A little peace has broken out in the Alaskan mining patch, as a low key but high stakes squabble over a massive, undeveloped gold field has come to a happy conclusion.
and industry behemoth
had been cruising toward a
legal battle over the development of Donlin Creek, a resource estimated at more than 30 million ounces of gold.
But now it seems the two have squared their differences and can get on with the task of developing the property into a mine that could produce as much as 1.9 million ounces of gold a year.
Under the terms of a previous agreement, Nova owned a 70% interest in the deposit, with Barrick holding the remainder. But Nova would have ceded another 40% stake upon Barrick delivering a bankable feasibility study by midnight on Nov. 12.
In the new deal, each will now take a 50% stake in the project, thus skirting what could have been a lengthy and expensive legal battle.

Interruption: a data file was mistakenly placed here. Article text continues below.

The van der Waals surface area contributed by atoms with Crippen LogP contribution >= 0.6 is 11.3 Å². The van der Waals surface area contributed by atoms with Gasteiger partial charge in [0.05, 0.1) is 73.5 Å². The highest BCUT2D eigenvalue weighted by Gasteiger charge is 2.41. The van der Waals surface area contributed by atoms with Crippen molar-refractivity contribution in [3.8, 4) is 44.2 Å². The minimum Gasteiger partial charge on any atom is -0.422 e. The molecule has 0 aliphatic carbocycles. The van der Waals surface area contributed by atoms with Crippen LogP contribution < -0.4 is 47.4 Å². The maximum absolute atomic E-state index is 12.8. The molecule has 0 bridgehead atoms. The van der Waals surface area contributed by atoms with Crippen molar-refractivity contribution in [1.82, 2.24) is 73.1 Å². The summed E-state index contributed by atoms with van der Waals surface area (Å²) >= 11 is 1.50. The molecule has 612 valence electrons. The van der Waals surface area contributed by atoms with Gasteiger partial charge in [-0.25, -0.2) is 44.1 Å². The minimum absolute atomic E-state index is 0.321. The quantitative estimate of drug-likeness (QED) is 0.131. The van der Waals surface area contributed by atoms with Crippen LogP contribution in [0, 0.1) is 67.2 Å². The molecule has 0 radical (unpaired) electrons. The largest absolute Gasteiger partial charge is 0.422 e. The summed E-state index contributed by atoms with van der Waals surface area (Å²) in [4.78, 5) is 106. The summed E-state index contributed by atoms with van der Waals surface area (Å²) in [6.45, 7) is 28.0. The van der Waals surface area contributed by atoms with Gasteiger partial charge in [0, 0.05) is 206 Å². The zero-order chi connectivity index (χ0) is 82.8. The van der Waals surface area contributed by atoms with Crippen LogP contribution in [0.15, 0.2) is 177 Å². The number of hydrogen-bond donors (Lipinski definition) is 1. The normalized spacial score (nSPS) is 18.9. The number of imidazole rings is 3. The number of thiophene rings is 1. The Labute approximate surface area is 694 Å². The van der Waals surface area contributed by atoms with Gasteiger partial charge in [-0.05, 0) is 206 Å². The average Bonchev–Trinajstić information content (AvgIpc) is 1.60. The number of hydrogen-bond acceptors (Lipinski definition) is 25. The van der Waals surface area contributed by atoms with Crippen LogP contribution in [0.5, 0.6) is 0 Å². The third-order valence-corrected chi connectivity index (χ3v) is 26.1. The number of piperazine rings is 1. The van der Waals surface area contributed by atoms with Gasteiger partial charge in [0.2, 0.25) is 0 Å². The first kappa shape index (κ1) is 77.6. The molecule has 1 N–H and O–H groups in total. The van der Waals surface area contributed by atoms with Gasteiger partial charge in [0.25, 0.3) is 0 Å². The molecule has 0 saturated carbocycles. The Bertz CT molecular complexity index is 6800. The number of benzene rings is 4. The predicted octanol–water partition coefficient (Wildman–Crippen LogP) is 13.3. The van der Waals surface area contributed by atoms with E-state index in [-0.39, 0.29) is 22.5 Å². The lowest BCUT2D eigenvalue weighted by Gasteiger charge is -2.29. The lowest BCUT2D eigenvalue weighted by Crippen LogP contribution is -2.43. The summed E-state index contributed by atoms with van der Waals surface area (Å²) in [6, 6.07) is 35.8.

"We are very pleased that the parties have found a solution," writes John Bridges and Ankush Agarwal, equity analysts at JP Morgan in New York, in a research brief.
The two firms had differing interpretations of what would constitute a bankable feasibility study, with the acquisition of environmental permits seemingly the lynchpin in a very knotty problem.
Also as part of the new agreement, Nova will reimburse Barrick $63.5 million in site-preparation costs. The next $12.7 million of Barrick's expenses associated with developing the mine will be picked up by Nova. Another $50.8 million will be covered from operating revenue when the gold starts being sold.
Shares of Nova were recently rallying 1.8% at $20.81, while Barrick was slipping 1.3% at $45.62.